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We consider a number of practical issues associated with the parallel distributed memory solution of elliptic partial differential equations using unstructured meshes in two dimensions. The first part of the paper describes a parallel mesh generation algorithm which is designed both for efficiency and to produce a wellpartitioned, distributed mesh, suitable for the efficient parallel solution of an elliptic p.d.e. The second part of the paper concentrates on parallel domain decomposition preconditioning for the linear algebra problems which arise when solving such a p.d.e. on the unstructured meshes that we generate. It is demonstrated that by allowing the mesh generator and the p.d.e. solver to share a certain coarse grid structure we are able to obtain efficient parallel solutions to a number of large problems. Although the work is presented here in a finite element context, the issues of mesh generation and domain decomposition are not of course strictly dependent upon this particu...
Computer Vision Algorithms on Reconfigurable Logic Arrays
 IEEE TRANS. ON PARALLEL AND DISTRIBUTED SYSTEMS
, 1999
"... Computer vision algorithms are natural candidates for high performance computing due to their inherent parallelism and intense computational demands. For example, a simple 3 x 3 convolution on a 512 x 512 gray scale image at 30 frames per second requires 67.5 million multiplications and 60 million a ..."
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Cited by 15 (1 self)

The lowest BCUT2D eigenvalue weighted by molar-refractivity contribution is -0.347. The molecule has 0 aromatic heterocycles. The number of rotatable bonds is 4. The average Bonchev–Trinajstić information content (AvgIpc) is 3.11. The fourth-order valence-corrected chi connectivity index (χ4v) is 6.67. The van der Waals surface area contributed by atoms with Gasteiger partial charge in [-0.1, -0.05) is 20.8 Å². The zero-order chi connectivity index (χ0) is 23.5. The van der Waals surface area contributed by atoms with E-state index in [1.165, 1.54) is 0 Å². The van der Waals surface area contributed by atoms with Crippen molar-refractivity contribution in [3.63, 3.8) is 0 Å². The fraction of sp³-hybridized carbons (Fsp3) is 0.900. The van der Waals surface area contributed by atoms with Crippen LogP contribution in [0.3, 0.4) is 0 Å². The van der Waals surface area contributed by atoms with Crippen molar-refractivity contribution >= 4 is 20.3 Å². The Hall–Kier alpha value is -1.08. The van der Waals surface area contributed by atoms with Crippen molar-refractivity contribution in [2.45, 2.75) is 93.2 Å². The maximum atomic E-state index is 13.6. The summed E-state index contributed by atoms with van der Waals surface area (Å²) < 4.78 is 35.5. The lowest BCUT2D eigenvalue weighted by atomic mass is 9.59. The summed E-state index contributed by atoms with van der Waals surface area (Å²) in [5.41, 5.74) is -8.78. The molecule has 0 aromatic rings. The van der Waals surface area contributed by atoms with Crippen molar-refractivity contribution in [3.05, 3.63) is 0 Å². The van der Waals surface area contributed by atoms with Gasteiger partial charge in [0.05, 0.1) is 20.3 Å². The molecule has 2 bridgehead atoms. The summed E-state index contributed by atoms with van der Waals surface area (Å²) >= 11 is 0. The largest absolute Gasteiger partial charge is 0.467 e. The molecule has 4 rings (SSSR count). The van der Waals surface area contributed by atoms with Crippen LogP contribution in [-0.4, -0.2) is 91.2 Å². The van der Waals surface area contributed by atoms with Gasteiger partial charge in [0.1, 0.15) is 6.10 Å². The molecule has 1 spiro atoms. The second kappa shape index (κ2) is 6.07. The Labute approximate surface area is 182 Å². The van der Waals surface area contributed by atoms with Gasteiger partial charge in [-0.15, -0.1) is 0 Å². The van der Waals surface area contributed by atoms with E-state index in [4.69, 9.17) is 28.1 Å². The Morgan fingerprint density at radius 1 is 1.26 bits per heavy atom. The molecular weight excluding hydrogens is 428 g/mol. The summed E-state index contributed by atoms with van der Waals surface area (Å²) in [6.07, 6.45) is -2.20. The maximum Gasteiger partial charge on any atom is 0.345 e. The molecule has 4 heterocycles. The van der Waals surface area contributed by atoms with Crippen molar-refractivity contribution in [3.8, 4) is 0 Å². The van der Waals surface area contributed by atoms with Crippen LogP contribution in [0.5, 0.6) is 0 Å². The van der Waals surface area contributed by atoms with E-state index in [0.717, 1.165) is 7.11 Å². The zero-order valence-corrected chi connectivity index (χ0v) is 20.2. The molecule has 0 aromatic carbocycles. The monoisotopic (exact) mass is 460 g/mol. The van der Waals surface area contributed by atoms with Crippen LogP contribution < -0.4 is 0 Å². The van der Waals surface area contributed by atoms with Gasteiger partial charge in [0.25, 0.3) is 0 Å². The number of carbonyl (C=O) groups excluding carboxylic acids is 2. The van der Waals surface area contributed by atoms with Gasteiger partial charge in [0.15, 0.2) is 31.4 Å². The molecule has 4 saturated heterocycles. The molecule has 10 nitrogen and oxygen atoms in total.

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Computer vision algorithms are natural candidates for high performance computing due to their inherent parallelism and intense computational demands. For example, a simple 3 x 3 convolution on a 512 x 512 gray scale image at 30 frames per second requires 67.5 million multiplications and 60 million additions to be performed in one second. Computer vision tasks can be classified into three categories based on their computational complexity andcommunication complexity: lowlevel, intermediatelevel and highlevel. Specialpurpose hardware provides better performance compared to a generalpurpose hardware for all the three levels of vision tasks. With recent advances in very large scale integration (VLSI) technology, an application specific integrated circuit (ASIC) can provide the best performance in terms of total execution time. However, long design cycle time, high development cost and inflexibility of a dedicated hardware deter design of ASICs. In contrast, field programmable gate arrays (FPGAs) support lower design verification time and easier design adaptability atalower cost. Hence, FPGAs with an array of reconfigurable logic blocks canbevery useful compute elements. FPGAbased custom computing machines are